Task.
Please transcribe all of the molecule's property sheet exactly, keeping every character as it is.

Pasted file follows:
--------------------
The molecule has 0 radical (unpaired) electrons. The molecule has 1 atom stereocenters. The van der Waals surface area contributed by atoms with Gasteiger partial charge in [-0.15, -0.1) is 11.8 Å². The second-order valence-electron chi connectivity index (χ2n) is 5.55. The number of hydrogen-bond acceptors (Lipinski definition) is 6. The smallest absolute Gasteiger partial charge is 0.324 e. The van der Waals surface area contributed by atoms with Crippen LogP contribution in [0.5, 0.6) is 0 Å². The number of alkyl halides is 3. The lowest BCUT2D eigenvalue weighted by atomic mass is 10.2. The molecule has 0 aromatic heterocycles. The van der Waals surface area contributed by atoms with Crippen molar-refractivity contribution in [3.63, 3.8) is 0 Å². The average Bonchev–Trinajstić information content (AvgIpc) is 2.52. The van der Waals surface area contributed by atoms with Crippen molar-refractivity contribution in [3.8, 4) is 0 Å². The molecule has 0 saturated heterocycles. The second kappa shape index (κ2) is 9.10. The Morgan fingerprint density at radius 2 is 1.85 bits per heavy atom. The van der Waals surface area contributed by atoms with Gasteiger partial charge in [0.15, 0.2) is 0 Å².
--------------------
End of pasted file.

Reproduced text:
The molecule has 0 radical (unpaired) electrons. The molecule has 1 atom stereocenters. The van der Waals surface area contributed by atoms with Gasteiger partial charge in [-0.15, -0.1) is 11.8 Å². The second-order valence-electron chi connectivity index (χ2n) is 5.55. The number of hydrogen-bond acceptors (Lipinski definition) is 6. The smallest absolute Gasteiger partial charge is 0.324 e. The van der Waals surface area contributed by atoms with Crippen LogP contribution in [0.5, 0.6) is 0 Å². The number of alkyl halides is 3. The lowest BCUT2D eigenvalue weighted by atomic mass is 10.2. The molecule has 0 aromatic heterocycles. The van der Waals surface area contributed by atoms with Crippen molar-refractivity contribution in [3.63, 3.8) is 0 Å². The average Bonchev–Trinajstić information content (AvgIpc) is 2.52. The van der Waals surface area contributed by atoms with Crippen molar-refractivity contribution in [3.8, 4) is 0 Å². The molecule has 0 saturated heterocycles. The second kappa shape index (κ2) is 9.10. The Morgan fingerprint density at radius 2 is 1.85 bits per heavy atom. The van der Waals surface area contributed by atoms with Gasteiger partial charge in [0.15, 0.2) is 0 Å².